To my great relief, the Palestinians in the Gaza Strip turned out to be people like everyone else. It is the situation they find themselves in that is extraordinary: The Gaza Strip is essentially an open-air prison for Palestinian refugees, guarded on all sides by the Israeli military. Barely 28 miles long and 4 miles wide, it contains more than 1,200,000 Palestinians -- over one third of them living in squalid refugee camps built in 1948 to hold the people forced out of their homes by the creation of modern-day Israel. It is one of the most densely populated places on the planet. Nobody can pass through its borders without the permission of the Israeli soldiers. Like the West Bank, the Gaza Strip has been under Israeli military occupation since 1967. Most people living in the Gaza Strip have never known a single day of real freedom.

My plan was to find a main character to follow -- probably a stone-throwing kid or an ambulance driver -- who would be able to give a narration and framework to the events taking place. I knew from the start that I didn't want to write a narration for the film; I wanted the characters I filmed to speak for themselves and tell their own stories.

I found the film's principal voice in the person of Mohammed Hejazi, a 13-year-old paper boy in Gaza City. He was the first person I filmed inside the Gaza Strip. One afternoon early in my stay I walked out to Karni Crossing, a place in east Gaza where many children have been killed and wounded by Israeli soldiers while throwing stones at tanks, and the kids there pushed him in front of the camera as their spokesperson. It was no accident: Mohammed could talk the ears off a donkey, and he has a great deal to say. I followed him for several weeks, recording hours of interviews and verite material.

The situation in the Gaza Strip worsened noticeably during my stay. Sharon was elected prime minister and immediately began a campaign to demolish the infrastructure of the Palestinian Authority. I eventually branched out from Gaza City and moved to the refugee camp of Khan Younis in the southern part of the Gaza Strip, where things were made particularly tense by the proximity of a large Jewish settlement that virtually surrounds the western edge of the camp. Khan Younis came under constant attack from the Israeli military while I lived there -- particularly at night. The Israeli machine-gunners would usually start around 10 pm, firing into the city. Most of the time it seemed as if the IDF soldiers were shooting out of boredom. They would tap out little tunes with their armor-piercing ammunition, like fans clapping at a hockey match. Most nights, the bombardment would last until morning. Families living on the perimeter of the camp gradually evacuated their homes and moved in with relatives. After about a week in Khan Younis, I became accustomed to the Israeli gunfire and tank shells. I moved my bed to the balcony of the apartment I shared with two French journalists, letting the sound of the machine-guns lull me to sleep. A quiet night was a fitful night.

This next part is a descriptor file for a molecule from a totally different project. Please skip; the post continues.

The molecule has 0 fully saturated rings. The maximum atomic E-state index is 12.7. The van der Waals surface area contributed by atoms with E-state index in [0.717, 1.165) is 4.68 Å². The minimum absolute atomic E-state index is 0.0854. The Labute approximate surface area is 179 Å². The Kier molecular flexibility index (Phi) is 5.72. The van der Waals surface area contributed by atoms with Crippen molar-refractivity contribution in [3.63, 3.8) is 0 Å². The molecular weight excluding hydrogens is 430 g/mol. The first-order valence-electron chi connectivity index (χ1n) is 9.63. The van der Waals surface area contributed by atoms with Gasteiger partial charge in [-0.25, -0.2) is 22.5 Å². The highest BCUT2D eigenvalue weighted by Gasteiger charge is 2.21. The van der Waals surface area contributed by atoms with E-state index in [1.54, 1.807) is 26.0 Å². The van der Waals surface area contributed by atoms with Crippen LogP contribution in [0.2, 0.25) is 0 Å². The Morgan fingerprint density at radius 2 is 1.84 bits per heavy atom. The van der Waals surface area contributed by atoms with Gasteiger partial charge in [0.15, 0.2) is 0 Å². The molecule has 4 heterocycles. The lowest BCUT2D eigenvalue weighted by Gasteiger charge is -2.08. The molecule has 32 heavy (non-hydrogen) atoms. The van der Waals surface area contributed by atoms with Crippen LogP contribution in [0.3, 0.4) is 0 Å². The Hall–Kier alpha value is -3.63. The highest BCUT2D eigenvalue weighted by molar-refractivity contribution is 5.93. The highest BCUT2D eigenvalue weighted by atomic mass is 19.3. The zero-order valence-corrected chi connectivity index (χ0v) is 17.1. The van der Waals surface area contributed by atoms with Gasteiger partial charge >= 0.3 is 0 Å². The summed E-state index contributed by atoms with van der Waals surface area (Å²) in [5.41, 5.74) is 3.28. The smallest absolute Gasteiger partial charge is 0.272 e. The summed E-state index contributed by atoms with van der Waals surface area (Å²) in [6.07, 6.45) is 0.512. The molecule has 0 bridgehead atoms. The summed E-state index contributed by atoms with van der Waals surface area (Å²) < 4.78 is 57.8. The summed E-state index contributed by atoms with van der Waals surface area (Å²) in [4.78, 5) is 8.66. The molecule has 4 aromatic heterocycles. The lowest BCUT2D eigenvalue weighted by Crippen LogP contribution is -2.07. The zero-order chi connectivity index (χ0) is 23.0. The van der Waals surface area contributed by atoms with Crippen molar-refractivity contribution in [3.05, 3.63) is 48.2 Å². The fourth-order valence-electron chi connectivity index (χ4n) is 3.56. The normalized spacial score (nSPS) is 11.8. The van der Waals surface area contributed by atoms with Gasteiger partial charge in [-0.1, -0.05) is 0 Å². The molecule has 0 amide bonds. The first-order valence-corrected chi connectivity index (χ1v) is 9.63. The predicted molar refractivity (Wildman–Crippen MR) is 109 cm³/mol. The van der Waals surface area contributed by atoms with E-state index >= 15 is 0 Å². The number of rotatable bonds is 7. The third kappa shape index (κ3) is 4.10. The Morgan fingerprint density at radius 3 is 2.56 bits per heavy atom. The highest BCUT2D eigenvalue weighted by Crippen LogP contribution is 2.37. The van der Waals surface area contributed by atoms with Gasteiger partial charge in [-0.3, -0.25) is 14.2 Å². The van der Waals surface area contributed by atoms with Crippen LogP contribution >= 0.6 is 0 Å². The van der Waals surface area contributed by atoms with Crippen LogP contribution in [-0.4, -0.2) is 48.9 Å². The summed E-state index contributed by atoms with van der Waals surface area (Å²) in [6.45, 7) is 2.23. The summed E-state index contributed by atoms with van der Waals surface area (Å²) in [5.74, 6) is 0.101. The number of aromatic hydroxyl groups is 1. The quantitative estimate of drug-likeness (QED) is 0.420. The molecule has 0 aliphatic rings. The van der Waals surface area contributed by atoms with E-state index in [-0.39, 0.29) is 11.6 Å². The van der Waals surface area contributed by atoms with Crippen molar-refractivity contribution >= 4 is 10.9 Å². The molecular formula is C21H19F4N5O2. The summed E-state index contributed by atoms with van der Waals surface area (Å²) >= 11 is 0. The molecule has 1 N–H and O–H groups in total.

I fell into a routine of filming every day, all kinds of subjects. I filmed women in tents whose houses had been bulldozed. Children dodging machine-gun fire on their way home from school. Rock-throwing demonstrations. Patients suffering in the hospitals from a gas attack. An old couple in Rafah whose small villa was gradually being destroyed. A boy whose friend was blown up by an Israeli booby-trapped device. Palestinians circumventing a roadblock by driving along the beach. Assassinations carried out with Apache helicopters. Funerals. Lots of funerals. It ran together in my camera like a kaleidoscope of slow suffocation punctuated by moments of extreme terror. All in all, I filmed more than 75 hours of material. For every minute in the finished film there is an entire hour of material that I had to leave out.

My idea of a good documentary is a film that captures the most essential aspects of its subject, a film that shows rather than tells. I wanted to make a film that would convey not only the hard facts of life inside the Gaza Strip, but also the emotions, sensations and driving desires of the people I filmed. I made the film to fill a gap in our knowledge and a blind spot in our thinking about this conflict, but more than anything this film is an attempt to record the humanity of the people I met there, the thing that is impossible to tell in words."
Director / Producer, James Longley

Many of us judge the Israeli/Palestinian conflict from the outside looking in. This documentary gives us the opportunity to look at it from the inside. Looking at the issue from inside Gaza looking out at the world.

Just what is Gaza, who are its people and how do they live.

Part 1 of 9

Part 2 of 9

Part 3 of 9

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Part 8 of 9

Part 9 of 9